Troll and I (Review) Nintendo Switch

Troll and I (Review) Nintendo Switch
Review Score:

Troll and I for Nintendo Switch is a difficult game to review, especially after the abysmal launch it had. The game was (and still is) riddled with countless game breaking bugs that would cause Nintendo’s new system to crash. The first bug this reviewer encountered was right after installing the game. Troll and I launched right away, but it froze at the title screen. Several minutes were spent pressing the Switch’s face and trigger buttons, in hopes that they would somehow remedy the issue being experienced. Nothing happened. After several minutes of experimentation (and restarting the Nintendo Switch from a cold boot), Troll and I finally booted.

Before the update for Troll and I was released (more on this in a moment), the game was completely unplayable. The in-game cinemas stuttered violently; the FPS were dismal; and the game would lock up constantly after the hunting/training tutorial. The game also had clipping issues in the environment, causing the protagonist to get stuck on random items (i.e. trees, rocks, etc). In its then current state, Troll and I was not playable (and thus, it could not be reviewed). A patch was released to address some of the aforementioned issues, but it didn’t fix everything.

The story is pretty straight-forward. As Otto, the game’s protagonist — the player must learn to survive in the wilderness after their village is burned to the ground by a group of bandits. Along the way, Otto befriends a giant, mystical Troll that helps aid him on his adventure. The two must work together to survive the dangers that lie ahead.

The game itself is subpar at best. The first segment is spent tracking wild boar and breaking branches off trees to build spears. Once the player has killed enough boar, they must return to their village to witness its demise. From there, the game has the player running through a series of scenarios that involve jumping over and ducking under fallen trees, and then sliding down a mountainside while avoiding large rocks.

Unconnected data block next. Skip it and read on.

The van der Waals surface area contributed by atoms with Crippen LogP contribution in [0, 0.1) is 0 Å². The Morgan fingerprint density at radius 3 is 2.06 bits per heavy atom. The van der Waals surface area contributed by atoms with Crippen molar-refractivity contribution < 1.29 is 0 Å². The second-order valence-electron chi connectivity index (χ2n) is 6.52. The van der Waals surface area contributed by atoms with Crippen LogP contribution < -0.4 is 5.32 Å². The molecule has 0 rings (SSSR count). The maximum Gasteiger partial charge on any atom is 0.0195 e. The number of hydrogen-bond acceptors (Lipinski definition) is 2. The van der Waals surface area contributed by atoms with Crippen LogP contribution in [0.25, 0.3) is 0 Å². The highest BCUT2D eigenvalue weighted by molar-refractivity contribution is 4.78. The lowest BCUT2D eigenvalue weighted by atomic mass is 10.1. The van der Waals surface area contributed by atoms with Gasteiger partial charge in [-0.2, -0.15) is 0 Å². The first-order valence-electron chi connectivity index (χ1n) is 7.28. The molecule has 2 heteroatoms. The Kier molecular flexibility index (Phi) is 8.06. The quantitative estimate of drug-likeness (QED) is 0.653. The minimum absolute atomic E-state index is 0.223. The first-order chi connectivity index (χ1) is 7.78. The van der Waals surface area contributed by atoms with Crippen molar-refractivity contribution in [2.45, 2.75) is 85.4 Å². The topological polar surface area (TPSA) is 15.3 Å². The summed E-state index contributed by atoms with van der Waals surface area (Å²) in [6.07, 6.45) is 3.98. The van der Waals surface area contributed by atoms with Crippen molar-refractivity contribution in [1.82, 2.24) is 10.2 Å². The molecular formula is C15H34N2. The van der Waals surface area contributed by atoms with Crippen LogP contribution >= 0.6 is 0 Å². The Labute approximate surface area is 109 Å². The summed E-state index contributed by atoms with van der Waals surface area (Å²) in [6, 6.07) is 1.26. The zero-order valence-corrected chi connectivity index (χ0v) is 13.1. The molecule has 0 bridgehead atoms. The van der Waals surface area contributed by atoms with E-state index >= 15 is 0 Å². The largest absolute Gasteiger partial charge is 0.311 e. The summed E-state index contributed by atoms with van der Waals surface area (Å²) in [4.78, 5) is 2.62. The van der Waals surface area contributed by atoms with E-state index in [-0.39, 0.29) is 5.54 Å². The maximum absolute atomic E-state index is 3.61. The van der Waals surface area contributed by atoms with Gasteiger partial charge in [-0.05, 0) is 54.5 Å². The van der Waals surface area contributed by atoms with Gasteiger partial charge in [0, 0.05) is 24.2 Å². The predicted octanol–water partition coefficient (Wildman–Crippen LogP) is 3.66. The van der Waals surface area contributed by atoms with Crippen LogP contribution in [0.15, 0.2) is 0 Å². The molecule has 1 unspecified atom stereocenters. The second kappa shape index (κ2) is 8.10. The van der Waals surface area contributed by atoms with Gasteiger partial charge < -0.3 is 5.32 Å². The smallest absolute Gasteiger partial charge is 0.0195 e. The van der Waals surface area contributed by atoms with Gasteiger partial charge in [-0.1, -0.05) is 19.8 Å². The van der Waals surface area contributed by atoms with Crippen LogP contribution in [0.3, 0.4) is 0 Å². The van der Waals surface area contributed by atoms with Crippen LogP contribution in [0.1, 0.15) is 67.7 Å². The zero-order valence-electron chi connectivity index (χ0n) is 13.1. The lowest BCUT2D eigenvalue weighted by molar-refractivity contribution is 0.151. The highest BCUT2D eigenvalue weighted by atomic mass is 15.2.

Like most of the game, the mountain sequence is difficult to navigate. The game’s choppy performance makes it difficult to judge the distance between Otto and the rocks. For example: there are brief moments when the FPS will increase, speeding up the sequence. But at the same time, there are moments when the FPS will become real choppy, hampering the in-game controls. This usually results in Otto crashing into a rock and dying.

The game has a tendency of locking up right before meeting the Troll. During this review, the Nintendo Switch system in question had to be cold booted twice to bypass this issue. Once the issue was resolved, the game continued. Further research into this issue indicated that it was a common problem with Troll and I and not the fault of the Nintendo Switch hardware.

The co-operative gameplay between Otto and the Troll is a good concept, allowing the player to toggle between the two characters by using the Nintendo Switch’s Analog Pad. As Otto, the player can ride on the Troll’s back to travel faster and to reach platforms otherwise inaccessible from the ground. Some locations require a lot of climbing, and depending on the location, the player must leave the Troll behind and explore as Otto. Sometimes both characters are needed to complete the game’s more demanding puzzles.

Combat is Troll and I’s Achilles heel. It’s almost pointless to use Otto in most combat scenarios since the Troll is overpowered and can kill everything in one hit. Maybe this is deliberate and part of the game’s design, but from a gamer’s perspective – it really hampers the experience.

The rest of the game is spent struggling with the controls, which is unfortunate. Troll and I is a decent concept that is plagued by countless technical bugs. With that in mind,  any game – no matter how good or bad it may be – should be approached with some degree of respect. Is Troll and I worth owning? No, not in its current state. But with some additional work  (i.e. patching the bugs and balancing the gameplay, as mentioned) would make Troll and I a more bearable (and possibly even fun) game. Until that happens, though – Troll and I is one game that Nintendo Switch gamers should avoid altogether, unless curiosity gets the better of them.

Mike Pittaro
Platform: Nintendo Switch
Developer: Maximum Games
Publisher: Spiral House
ESRB: T (Teen)
Price: $29.99

Troll and I Official Website:
https://trollandi.maximumgames.com/

Review Score
Graphics
Slightly above average graphics that suffer from random glitches.
Sound
Decent sound and fairly competent voice acting.
Gameplay
The game's choppy performance hinders the experience.
Overall
Troll and I is one game that Nintendo Switch gamers should avoid altogether, unless curiosity gets the better of them.
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